June 28, 2016
Lysa Heslov Empowers At-Risk Youth to Become Global Citizens
Photo by Scout Hebinck
Enter Lysa Heslov, founder of Children Mending Hearts (CMH), an organization that works to empower at-risk youth to become global citizens. Founded in 2008, CMH seeks to “directly engage the youth of America in global children’s causes where they can positively impact the life of another child and ultimately realize their potential to effect change both in their own community and around the world” (CMH website).
Working primarily with middle school and high school kids, CMH conducts art exchange workshops and afterschool art programs that combine education on global issues with creative, hands-on projects such as drawing, painting and photography. Although based in Los Angeles, CMH has hosted art exchange workshops, where at-risk children create art and write letters to send to children struggling in other parts of the world, that have benefitted children both domestically and internationally.
While society often casts aside those born without privilege and opportunity, Heslov and the many hardworking people that make CMH possible see a gem of hidden potential in at-risk youth. I got a chance to sit down and speak with Heslov to learn more about what makes CMH special.
I arrived at Heslov’s lovely Los Angeles home on a Saturday afternoon, armed with a photography crew and small entourage. Warm and welcoming from the moment we walked in, Heslov greeted us with a friendly smile and refreshments.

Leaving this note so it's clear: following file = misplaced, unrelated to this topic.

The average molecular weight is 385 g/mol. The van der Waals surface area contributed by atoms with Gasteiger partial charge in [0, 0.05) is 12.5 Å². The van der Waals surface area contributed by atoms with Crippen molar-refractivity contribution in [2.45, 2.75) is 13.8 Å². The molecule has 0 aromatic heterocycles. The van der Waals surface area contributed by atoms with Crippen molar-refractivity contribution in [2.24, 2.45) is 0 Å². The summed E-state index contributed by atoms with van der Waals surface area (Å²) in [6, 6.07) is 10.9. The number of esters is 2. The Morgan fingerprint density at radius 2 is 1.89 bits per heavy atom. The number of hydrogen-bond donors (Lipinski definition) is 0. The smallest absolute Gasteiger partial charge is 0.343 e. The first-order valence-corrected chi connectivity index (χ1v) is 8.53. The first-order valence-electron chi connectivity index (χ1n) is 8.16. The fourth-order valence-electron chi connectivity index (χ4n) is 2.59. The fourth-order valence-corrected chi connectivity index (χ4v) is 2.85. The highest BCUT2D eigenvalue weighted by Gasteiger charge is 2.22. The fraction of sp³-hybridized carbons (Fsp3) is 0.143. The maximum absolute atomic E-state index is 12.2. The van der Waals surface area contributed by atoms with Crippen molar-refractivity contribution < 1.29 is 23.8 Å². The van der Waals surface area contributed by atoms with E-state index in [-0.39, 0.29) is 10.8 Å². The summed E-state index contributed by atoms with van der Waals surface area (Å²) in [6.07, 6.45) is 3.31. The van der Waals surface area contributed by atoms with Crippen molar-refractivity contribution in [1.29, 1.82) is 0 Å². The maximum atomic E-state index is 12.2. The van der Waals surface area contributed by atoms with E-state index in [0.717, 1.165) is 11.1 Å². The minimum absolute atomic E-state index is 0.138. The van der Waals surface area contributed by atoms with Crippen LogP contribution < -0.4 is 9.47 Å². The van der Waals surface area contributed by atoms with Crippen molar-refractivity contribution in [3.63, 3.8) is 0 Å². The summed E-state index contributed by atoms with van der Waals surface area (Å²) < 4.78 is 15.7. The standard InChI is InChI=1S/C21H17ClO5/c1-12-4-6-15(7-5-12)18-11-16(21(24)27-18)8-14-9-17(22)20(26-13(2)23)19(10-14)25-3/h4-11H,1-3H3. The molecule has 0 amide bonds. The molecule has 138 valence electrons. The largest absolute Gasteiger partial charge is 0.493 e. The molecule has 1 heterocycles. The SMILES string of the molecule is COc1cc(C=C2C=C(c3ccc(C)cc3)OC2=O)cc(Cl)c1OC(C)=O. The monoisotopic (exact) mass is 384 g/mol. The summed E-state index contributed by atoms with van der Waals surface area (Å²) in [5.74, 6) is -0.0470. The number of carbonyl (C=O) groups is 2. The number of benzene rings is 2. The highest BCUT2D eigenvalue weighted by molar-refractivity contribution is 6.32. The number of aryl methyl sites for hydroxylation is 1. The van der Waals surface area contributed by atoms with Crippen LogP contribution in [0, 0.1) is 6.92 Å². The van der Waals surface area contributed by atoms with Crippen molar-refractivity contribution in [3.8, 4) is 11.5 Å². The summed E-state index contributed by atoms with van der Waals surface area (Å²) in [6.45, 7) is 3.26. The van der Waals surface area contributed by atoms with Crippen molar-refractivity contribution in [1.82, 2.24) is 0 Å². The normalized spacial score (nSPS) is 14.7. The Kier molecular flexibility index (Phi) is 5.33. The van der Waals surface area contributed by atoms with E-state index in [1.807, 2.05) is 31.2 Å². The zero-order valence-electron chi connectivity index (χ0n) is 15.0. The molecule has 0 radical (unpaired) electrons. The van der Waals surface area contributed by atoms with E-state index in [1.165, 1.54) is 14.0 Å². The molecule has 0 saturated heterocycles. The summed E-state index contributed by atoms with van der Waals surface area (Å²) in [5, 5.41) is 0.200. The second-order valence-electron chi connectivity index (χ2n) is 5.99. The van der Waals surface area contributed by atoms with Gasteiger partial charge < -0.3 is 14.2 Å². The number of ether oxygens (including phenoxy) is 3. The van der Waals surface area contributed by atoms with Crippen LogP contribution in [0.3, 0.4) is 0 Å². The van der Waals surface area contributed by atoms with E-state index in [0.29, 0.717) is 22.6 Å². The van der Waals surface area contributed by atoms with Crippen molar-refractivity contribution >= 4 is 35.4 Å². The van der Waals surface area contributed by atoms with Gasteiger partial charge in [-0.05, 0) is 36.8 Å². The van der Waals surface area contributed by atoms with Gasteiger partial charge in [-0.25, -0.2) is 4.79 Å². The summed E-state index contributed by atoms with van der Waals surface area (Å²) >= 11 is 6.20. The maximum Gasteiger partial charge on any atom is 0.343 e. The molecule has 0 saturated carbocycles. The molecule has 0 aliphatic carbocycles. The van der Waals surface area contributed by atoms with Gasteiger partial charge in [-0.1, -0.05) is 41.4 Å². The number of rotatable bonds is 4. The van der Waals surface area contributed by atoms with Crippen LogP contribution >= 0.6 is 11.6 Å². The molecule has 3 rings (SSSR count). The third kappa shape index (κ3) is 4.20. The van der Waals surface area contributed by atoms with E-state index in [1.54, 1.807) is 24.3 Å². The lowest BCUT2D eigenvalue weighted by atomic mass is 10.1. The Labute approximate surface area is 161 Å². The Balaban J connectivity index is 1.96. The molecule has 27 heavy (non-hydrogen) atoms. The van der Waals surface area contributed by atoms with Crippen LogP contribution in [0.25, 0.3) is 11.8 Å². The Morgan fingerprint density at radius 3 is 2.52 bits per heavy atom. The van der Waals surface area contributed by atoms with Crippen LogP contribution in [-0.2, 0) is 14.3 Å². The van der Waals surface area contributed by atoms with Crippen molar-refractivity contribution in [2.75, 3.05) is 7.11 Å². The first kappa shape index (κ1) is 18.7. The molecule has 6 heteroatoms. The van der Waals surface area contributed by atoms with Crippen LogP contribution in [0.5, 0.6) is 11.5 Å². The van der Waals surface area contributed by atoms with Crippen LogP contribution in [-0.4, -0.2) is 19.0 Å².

We immediately noticed an expansive and breathtaking painting of a young African girl in a wedding dress above the fireplace. Outside, a giant trampoline, a vine- covered terrace and a raised garden bed provided evident signs of youth and joy. A commercial-free playlist of classic rock played subtly in the background as Heslov curled up with a glass of wine on one of the sofas, and we began the interview.
Photo by Scout Hebinck
Like many powerful ideas for change, Children Mending Hearts is the lovechild of passion and plight. Knowing that she wanted to work with children, Heslov earned a Master of arts in child development and began thinking of ways that she could help children grow up with compassion and empathy for other children. While brainstorming, Heslov was learning more about the genocide in Darfur, which helped spark the idea for her first project with CMH, a transatlantic transaction of compassion.
“We had at-risk kids here make kites for kids in Darfur, and I took those kites to Darfur, and we had kids in Darfur make kites for kids here.” The art exchange was a success, providing an empathetic connection, a tangible relationship between people distanced by geography but not by spirit. From this initial art exchange, CMH continued to bloom, developing afterschool curricula and workshops that combine creative expression with global education, designed to leave students with the motivation to help struggling, underprivileged children, just like themselves, in different countries.
“My philosophy is that we are all the same and we should all be treated as the same, and there’s no difference between a gang member in the South Side of Chicago and a boy soldier that’s killing people at the age of nine.” Having already impacted the lives of thousands of children, CMH continues to help raise a new generation of socially conscious youngsters, one not limited by its resources but empowered by its ability to put them to good use.